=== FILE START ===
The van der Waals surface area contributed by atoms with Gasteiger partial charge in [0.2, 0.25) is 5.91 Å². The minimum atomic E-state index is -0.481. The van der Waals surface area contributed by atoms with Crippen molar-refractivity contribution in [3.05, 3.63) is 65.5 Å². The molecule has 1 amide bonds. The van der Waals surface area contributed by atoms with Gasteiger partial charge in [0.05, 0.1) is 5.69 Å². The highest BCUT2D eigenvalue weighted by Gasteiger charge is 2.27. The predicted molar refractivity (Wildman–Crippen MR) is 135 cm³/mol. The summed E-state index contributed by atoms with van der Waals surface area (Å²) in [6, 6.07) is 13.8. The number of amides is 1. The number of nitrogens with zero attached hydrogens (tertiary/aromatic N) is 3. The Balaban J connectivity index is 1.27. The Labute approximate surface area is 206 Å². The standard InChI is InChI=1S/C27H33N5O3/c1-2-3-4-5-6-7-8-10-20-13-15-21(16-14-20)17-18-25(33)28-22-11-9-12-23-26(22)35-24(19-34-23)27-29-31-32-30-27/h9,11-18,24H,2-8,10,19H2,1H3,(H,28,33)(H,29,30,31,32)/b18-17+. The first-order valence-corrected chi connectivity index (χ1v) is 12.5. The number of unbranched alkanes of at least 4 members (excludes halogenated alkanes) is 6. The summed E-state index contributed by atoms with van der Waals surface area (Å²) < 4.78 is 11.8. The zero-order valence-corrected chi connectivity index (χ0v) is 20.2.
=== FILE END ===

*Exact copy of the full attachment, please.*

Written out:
The van der Waals surface area contributed by atoms with Gasteiger partial charge in [0.2, 0.25) is 5.91 Å². The minimum atomic E-state index is -0.481. The van der Waals surface area contributed by atoms with Crippen molar-refractivity contribution in [3.05, 3.63) is 65.5 Å². The molecule has 1 amide bonds. The van der Waals surface area contributed by atoms with Gasteiger partial charge in [0.05, 0.1) is 5.69 Å². The highest BCUT2D eigenvalue weighted by Gasteiger charge is 2.27. The predicted molar refractivity (Wildman–Crippen MR) is 135 cm³/mol. The summed E-state index contributed by atoms with van der Waals surface area (Å²) in [6, 6.07) is 13.8. The number of amides is 1. The number of nitrogens with zero attached hydrogens (tertiary/aromatic N) is 3. The Balaban J connectivity index is 1.27. The Labute approximate surface area is 206 Å². The standard InChI is InChI=1S/C27H33N5O3/c1-2-3-4-5-6-7-8-10-20-13-15-21(16-14-20)17-18-25(33)28-22-11-9-12-23-26(22)35-24(19-34-23)27-29-31-32-30-27/h9,11-18,24H,2-8,10,19H2,1H3,(H,28,33)(H,29,30,31,32)/b18-17+. The first-order valence-corrected chi connectivity index (χ1v) is 12.5. The number of unbranched alkanes of at least 4 members (excludes halogenated alkanes) is 6. The summed E-state index contributed by atoms with van der Waals surface area (Å²) < 4.78 is 11.8. The zero-order valence-corrected chi connectivity index (χ0v) is 20.2.